Insolvencies dip as winding-up orders reduced

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A “VERY significant drop” in winding-up orders being initiated by the taxman has led to a 46 per cent fall in the number of Scottish companies going bust in the opening months of this year.

Figures published today by accountancy firm KPMG show the number of liquidations – which usually affect smaller companies – fell by 54 per cent year on year to 122 during the first quarter.

In February, HM Revenue & Customs dismissed repeated suggestions by accountants that it had run out of cash to pay for insolvency services as “nonsense”.

Insolvency practitioners are now waiting to see if the number of winding-up petitions increases this month following the start of the new fiscal year.

Blair Nimmo, head of restructuring for KPMG in Scotland, said: “It could appear the worst of the market turmoil is now behind us.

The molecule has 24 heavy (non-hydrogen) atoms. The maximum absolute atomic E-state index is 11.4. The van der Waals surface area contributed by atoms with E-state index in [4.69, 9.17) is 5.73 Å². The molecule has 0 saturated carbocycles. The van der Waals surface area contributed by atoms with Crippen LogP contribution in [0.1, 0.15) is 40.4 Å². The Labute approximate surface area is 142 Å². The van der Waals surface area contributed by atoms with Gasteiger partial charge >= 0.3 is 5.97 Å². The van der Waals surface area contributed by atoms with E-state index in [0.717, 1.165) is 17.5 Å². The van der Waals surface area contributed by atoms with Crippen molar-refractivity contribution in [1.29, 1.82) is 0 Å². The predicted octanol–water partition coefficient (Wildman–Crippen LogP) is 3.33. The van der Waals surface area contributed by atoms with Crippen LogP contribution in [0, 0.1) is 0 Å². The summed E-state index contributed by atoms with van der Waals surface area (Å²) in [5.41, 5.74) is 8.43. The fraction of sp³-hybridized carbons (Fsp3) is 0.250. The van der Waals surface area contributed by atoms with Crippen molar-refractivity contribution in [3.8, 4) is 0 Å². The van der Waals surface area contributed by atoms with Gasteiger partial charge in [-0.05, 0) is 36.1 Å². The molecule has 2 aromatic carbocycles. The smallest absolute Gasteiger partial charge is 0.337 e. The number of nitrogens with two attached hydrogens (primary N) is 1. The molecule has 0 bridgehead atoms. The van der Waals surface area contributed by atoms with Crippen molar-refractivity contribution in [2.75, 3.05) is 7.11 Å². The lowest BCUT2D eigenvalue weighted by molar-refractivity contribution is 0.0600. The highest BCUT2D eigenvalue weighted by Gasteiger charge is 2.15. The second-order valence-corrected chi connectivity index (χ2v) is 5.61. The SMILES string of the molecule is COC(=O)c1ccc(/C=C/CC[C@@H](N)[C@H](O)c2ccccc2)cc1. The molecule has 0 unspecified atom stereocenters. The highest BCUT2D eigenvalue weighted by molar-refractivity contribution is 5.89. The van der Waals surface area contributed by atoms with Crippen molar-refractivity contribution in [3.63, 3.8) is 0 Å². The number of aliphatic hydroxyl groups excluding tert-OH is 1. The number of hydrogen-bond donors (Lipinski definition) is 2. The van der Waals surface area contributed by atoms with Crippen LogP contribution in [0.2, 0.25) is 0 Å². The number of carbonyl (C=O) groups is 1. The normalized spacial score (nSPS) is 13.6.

“Fewer smaller companies are going out of business year on year, while the total number of corporate insolvencies has decreased by a third in the past six months.”

But Nimmo warned: “These figures would also be viewed as slightly misleading. The key factor in the downward trend, especially in relation to liquidations, is the very significant drop in HMRC appointments.”

He added: “Looking beyond the statistics, our experience indicates fewer companies are finding themselves in difficulty. The banks are reporting fewer companies entering their support units and our clients generally appear in better health.”

Administrations and receiverships, which typically affect larger business, rose by 23 per cent year on year during the first three months of the year to 37.

KPMG’s figures come ahead of official data from the Office of the Accountancy in Bankruptcy, which are due to be published on 24 April. The firm prepares its own insolvency statistics based on announced administration appointments.